I set out to write an uplifting blog post about going into year three of the Covid pandemic. However, it began to look like the words of Charlie Brown’s parents’: Blah, blah-blah, blah-blah. What could I say that hasn’t already been chewed on a million times?
Instead, I opened a new file and began to write stories from my childhood. These, of course, have always been in my head, and I’ve told some of them before. But I’m finding that like fine cheese, some memories need to be well aged and seasoned with a long perspective before they are told.
In my twenties, when my father’s life and death were fresh and raw in my heart, my writing was all emotion. When I finally found peace with those memories, I filed them away and dealt with my mother.
Let me say up front that Mom and I didn’t have an easy relationship. When I get to heaven, I need to ask her forgiveness for doing stupid things when she was going through menopause and didn’t need a snotty teenager.
I really didn’t begin to understand my mother until after her death, which happened 35 years ago this week. Cleaning out her house back then was like picking up puzzle pieces one by one, each bringing a more complete picture of her.
During that time, a picture began to form of a young dream-filled girl. She must have tucked those dreams away when she became a desperate farmwife with a brood of kids during the Depression. She remained resilient throughout her life, left the dreaming to others, and had compassion for veterans, orphans and her grandchildren. She showed her love not with words, but through gifts made on her sewing machine or in her oven.
Today, seeing my growing up years through the wide-angle lens of time, I’m surprised at the truths that comes out. Through writing, I’ve discovered so much about my parents, siblings and extended family. Age and distance have brought the events and meaning of their lives into sharper focus.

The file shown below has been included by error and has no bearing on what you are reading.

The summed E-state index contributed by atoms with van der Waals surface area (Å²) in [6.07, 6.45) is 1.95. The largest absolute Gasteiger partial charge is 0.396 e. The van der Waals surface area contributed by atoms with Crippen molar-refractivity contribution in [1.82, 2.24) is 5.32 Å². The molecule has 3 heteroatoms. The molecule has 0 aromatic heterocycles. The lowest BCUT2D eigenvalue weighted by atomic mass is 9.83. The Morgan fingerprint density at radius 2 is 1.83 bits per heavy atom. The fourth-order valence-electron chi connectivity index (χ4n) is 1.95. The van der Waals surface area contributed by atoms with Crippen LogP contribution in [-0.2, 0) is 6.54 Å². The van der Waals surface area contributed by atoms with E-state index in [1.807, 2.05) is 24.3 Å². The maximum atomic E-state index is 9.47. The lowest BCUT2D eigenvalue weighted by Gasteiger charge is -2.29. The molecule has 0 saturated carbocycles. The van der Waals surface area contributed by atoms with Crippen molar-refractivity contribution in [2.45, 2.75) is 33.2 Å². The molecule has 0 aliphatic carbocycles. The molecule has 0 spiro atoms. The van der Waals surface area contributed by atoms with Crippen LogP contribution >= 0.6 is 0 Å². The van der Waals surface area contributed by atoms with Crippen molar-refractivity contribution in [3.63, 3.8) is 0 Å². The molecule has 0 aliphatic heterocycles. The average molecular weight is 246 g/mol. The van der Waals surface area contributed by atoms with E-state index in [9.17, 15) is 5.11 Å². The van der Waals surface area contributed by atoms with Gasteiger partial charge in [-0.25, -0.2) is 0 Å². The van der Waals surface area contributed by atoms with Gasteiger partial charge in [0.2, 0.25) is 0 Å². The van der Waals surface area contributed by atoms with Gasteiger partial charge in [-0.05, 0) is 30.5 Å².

Just as a runner thinks everyone should run, and a teacher thinks everyone should teach, and a guitar player thinks everyone should play guitar, I think everyone should write! It costs nothing but a bit of paper and time. Write for yourself or your children and grandchildren. Write plainly about one single topic and see how much insight you gain from it.
Writing about your journey and about those with whom you’ve traveled in life is the only way I know to lose yourself and find yourself at the same time. It is a gift from God that you can give yourself.
“The secret of it all is to write… without waiting for a fit time or place.” – Walt Whitman
Do you ever WONDER?
For the first time I picked a word of the year. My word is WONDER. I think it’ll take the whole year to explore the wonders of the word.
This morning, the song in my head is from Lamentations 3: “The Lord’s loving kindnesses indeed never cease, For His compassions never fail. They are new every morning; Great is Your faithfulness.”
Did you get that? Not just a kindness here and there. God’s kindnesses never cease, for his compassions are new every morning. The words weren’t written because the author was having a good day, but in a time of national crisis. Yet, Jeremiah looked beyond the events and saw the power, majesty and kindness of God.
To me that is a wonder! This very day, the God of heaven and earth has good plans for you and me.
Have you picked a word for the year? It’s never too late. Let me know what your word is.
Happy Valentine’s Day!